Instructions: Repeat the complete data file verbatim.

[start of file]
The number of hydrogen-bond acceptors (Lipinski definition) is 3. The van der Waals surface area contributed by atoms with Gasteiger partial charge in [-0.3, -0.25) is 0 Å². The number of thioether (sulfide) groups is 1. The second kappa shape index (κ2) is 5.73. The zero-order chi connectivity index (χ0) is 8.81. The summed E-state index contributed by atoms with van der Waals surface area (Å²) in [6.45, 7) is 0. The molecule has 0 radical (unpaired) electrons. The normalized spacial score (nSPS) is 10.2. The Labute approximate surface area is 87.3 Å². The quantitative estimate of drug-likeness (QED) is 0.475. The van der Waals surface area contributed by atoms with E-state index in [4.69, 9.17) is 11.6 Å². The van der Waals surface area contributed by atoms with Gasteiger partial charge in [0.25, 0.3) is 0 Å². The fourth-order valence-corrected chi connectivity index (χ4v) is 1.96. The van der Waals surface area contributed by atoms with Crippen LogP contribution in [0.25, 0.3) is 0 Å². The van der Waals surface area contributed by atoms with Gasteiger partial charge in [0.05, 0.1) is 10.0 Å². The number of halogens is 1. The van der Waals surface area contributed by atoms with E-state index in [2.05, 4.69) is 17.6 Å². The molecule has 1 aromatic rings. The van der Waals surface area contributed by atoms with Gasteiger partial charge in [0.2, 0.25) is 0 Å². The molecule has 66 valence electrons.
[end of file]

The number of hydrogen-bond acceptors (Lipinski definition) is 3. The van der Waals surface area contributed by atoms with Gasteiger partial charge in [-0.3, -0.25) is 0 Å². The number of thioether (sulfide) groups is 1. The second kappa shape index (κ2) is 5.73. The zero-order chi connectivity index (χ0) is 8.81. The summed E-state index contributed by atoms with van der Waals surface area (Å²) in [6.45, 7) is 0. The molecule has 0 radical (unpaired) electrons. The normalized spacial score (nSPS) is 10.2. The Labute approximate surface area is 87.3 Å². The quantitative estimate of drug-likeness (QED) is 0.475. The van der Waals surface area contributed by atoms with E-state index in [4.69, 9.17) is 11.6 Å². The van der Waals surface area contributed by atoms with Gasteiger partial charge in [0.25, 0.3) is 0 Å². The fourth-order valence-corrected chi connectivity index (χ4v) is 1.96. The van der Waals surface area contributed by atoms with Crippen LogP contribution in [0.25, 0.3) is 0 Å². The van der Waals surface area contributed by atoms with Gasteiger partial charge in [0.05, 0.1) is 10.0 Å². The number of halogens is 1. The van der Waals surface area contributed by atoms with E-state index in [2.05, 4.69) is 17.6 Å². The molecule has 1 aromatic rings. The van der Waals surface area contributed by atoms with Gasteiger partial charge in [0.2, 0.25) is 0 Å². The molecule has 66 valence electrons.